Five graphic novels to add to your collection
Published on: 12 June 2023
Author-illustrator Jerry Craft recommends some amazing graphic novels you’re bound to love.
As I celebrate the release of School Trip, my third graphic novel in the New Kid saga, I’d like to take a moment to share the love. Here are a few of my current favourite graphic novels that you may also enjoy.
Sunshine by Jarrett J. Krosoczka
I LOVE stories about good kids. And this is one of them. It’s an amazing follow-up to his National Book Award finalist graphic novel Hey, Kiddo. Another one of my favourites. It tells a wonderful story of when author-illustrator Jarrett J. Krosoczka was in high school and spent a summer as a counsellor at a camp for seriously ill kids and their families. It’s always such a treat to see kids relating to their family and peer with actual emotion. Especially since teens are often portrayed as being selfish and preoccupied. It shows kids that it is indeed okay to care about others. Lots of heart and good feels.
A First Time for Everything by Dan Santat
Okay, I’m not going to lie. When Dan Santat told me that he was doing a graphic novel about when he was in middle school and took a trip to Europe, I was mortified. Especially since it was coming out BEFORE my graphic novel, School Trip, about kids going to Paris for a week. But it’s very different. And VERY good. Once again, it is full of characters that kids will have no problem relating to. And an innocence that readers will find endearing. It’s a really great story that will have kids root for the underdog. Okay, Dan, we can still be friends.
Hoops: A Graphic Novel by Matt Tavares
I also love books with female leads that don’t seem like “girl books”. And I love books with male leads that don’t seem like “boy books”. This is one of those books. Hoops is the story of a high school girls basketball team in their rookie season. And even though they don’t have the fancy uniforms, the big crowds, or the nice gym that the boy’s team has, they have every bit as much drive and determination. And it’s contagious. One of the things that I enjoyed the most about Hoops is that even though the girls are not treated the same, it never comes across as a “woe is me” story.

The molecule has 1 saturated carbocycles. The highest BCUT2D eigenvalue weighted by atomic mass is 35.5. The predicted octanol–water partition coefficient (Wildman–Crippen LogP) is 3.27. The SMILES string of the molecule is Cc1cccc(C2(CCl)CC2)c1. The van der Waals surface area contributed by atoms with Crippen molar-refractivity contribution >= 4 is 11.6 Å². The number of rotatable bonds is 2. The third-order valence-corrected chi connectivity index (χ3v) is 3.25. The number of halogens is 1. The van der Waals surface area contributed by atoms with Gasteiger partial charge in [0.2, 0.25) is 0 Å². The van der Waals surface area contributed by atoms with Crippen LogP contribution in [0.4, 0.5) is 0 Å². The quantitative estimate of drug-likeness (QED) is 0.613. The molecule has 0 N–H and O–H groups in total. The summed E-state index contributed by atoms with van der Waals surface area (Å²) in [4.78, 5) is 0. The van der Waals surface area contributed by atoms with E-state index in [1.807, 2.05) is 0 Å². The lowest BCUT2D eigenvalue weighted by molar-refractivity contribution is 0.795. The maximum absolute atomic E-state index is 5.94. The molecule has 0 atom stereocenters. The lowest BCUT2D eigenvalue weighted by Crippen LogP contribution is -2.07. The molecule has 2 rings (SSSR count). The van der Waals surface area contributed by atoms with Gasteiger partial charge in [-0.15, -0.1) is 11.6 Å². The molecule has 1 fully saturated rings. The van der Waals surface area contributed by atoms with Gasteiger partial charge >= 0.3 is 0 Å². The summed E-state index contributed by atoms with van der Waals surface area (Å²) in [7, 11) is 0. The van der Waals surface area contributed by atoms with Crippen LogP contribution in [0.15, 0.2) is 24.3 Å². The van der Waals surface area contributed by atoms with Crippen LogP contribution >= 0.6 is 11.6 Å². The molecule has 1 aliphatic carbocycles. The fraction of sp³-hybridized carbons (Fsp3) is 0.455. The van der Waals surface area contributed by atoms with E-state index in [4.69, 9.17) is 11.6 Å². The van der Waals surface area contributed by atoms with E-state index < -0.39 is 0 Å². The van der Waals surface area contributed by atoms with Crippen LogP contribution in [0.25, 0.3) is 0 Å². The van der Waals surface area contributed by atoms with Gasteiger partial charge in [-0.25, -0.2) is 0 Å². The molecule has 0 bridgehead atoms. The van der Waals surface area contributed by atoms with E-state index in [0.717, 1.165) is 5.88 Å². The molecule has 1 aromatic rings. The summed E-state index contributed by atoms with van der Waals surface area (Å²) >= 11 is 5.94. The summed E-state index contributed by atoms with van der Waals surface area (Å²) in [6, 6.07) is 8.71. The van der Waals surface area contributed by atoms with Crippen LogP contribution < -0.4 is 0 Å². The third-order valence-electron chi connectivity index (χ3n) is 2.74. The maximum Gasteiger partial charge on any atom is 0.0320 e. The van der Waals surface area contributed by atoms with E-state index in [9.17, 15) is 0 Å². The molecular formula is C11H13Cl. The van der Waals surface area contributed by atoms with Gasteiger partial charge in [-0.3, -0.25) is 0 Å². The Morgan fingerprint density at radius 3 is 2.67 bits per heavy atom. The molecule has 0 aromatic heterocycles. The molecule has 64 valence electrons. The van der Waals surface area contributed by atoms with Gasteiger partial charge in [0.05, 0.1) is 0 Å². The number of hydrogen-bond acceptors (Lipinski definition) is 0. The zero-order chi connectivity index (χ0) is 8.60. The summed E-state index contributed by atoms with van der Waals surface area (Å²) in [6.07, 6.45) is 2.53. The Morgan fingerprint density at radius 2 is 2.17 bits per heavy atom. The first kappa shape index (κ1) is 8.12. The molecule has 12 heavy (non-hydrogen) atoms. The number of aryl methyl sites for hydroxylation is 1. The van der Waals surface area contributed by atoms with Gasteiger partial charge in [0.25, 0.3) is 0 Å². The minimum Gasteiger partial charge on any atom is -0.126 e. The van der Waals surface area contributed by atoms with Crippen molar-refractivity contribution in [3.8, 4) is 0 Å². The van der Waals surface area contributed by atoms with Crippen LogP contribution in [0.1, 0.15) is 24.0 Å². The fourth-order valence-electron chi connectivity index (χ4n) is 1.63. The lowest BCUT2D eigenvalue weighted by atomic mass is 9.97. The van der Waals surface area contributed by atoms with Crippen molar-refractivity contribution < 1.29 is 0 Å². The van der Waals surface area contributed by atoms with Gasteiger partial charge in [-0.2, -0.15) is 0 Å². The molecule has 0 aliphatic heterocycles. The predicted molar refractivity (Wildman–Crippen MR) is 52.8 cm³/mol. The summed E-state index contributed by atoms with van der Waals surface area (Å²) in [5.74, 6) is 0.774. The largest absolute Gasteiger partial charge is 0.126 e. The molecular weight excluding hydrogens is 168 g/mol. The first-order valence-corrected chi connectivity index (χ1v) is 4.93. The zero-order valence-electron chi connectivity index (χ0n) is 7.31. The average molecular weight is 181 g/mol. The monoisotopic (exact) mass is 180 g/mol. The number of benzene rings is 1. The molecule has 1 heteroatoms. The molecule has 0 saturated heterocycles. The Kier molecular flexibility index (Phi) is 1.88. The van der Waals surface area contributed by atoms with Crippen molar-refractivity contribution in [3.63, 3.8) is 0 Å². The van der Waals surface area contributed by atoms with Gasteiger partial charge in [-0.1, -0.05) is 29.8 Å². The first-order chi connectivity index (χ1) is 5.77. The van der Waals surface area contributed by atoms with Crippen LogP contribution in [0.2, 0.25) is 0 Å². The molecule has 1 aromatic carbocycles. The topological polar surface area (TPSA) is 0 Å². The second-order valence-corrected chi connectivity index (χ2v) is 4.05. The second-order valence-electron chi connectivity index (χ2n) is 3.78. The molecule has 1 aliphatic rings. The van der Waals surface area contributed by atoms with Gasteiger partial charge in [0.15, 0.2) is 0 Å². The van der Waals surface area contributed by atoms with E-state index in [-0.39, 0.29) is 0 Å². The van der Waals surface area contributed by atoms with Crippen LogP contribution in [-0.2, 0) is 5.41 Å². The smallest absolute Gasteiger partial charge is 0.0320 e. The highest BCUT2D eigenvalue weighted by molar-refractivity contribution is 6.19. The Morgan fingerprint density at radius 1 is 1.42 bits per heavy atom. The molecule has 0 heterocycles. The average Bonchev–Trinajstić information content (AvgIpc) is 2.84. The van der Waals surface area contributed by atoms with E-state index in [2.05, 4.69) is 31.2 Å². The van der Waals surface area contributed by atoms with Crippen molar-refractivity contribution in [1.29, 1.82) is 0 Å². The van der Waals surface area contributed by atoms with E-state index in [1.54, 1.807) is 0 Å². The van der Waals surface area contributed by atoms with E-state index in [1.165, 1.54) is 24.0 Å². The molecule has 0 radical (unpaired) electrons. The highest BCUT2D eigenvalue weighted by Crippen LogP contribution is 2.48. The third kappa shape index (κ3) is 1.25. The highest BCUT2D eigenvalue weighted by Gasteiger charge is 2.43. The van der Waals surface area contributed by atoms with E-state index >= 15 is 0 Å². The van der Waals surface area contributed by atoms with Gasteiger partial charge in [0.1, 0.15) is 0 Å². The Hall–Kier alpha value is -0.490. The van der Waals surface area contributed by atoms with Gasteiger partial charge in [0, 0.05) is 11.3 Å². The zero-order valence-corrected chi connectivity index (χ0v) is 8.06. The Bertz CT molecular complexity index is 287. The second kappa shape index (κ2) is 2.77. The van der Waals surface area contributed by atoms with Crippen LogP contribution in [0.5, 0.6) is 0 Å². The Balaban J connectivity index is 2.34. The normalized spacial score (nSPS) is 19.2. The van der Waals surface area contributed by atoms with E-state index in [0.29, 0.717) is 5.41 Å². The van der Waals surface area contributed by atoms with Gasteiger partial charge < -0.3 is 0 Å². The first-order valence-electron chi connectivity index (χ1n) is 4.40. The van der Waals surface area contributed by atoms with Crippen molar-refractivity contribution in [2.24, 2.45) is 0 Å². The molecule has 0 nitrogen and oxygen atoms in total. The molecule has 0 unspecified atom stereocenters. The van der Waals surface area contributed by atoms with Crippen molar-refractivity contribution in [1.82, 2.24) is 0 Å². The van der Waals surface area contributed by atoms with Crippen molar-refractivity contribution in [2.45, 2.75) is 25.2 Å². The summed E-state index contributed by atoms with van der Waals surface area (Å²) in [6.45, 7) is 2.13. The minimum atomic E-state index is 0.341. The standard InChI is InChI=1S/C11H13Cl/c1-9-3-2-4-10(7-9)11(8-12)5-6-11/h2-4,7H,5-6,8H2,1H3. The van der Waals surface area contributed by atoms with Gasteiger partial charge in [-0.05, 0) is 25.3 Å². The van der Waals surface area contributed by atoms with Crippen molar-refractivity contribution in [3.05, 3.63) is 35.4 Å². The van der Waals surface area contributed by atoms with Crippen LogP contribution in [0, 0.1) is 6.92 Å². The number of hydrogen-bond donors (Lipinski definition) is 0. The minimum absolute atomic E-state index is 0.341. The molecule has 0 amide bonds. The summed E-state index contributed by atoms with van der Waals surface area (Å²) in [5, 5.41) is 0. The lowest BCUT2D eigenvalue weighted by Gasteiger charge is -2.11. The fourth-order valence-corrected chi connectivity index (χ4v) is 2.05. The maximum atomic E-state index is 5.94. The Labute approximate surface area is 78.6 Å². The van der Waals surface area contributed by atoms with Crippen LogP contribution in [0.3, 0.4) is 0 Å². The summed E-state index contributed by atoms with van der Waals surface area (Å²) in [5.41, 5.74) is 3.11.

Leon the Extraordinary by Jamar Nicholas
Another really good book about a really good kid. Leon goes to a school where many of the kids have superpowers. Unfortunately, he isn’t one of them. But what he lacks in not being able to fly, or shooting beams out of his eyes, he makes up with compassion. Leon always looks out for the little guy. Or the little girl. Even though for the most part, he is one of them. It’s also nice to see an African-American protagonist who is not having to carry the weight of an entire people on his shoulders. He’s just a kid who wants to look out for other kids. Oh, yeah, and it’s funny!
Swim Team by Johnnie Christmas
My list definitely wouldn’t be complete without this next one, especially since I wrote the cover blurb: “Combines wonderful characters and history to create a story that will make you want to dive right in!” Bree can’t wait for her first day at her new middle school until she’s forced to take swimming. One of her greatest fears! But to make matters worse, swimming is also one of the most popular sports in her new community. Ugh! With a little coaxing, a LOT of practice, and some solid friendships, she sets out to turn the school’s failing team around.
I really like these books because they all put really well-rounded characters in situations that are off the beaten path. In School Trip, I set out to do the same by showing kids of colour getting a chance to see the world and become global citizens. Something that I almost never saw as a kid. So as a result, I didn’t think it was a realistic goal to have.
So if you want to give kids, or yourself, some really great stories and characters to relate to, pack your bags, your swim trunks, your superhero gear, and your basketball and join in on the fun!
School Trip by Jerry Craft is out now.
Bookbuzz is a reading programme from BookTrust that aims to help schools inspire a love of reading in 11 to 13-year-olds. Participating schools give their students the opportunity to choose their own book to take home and keep from a list of 17 titles.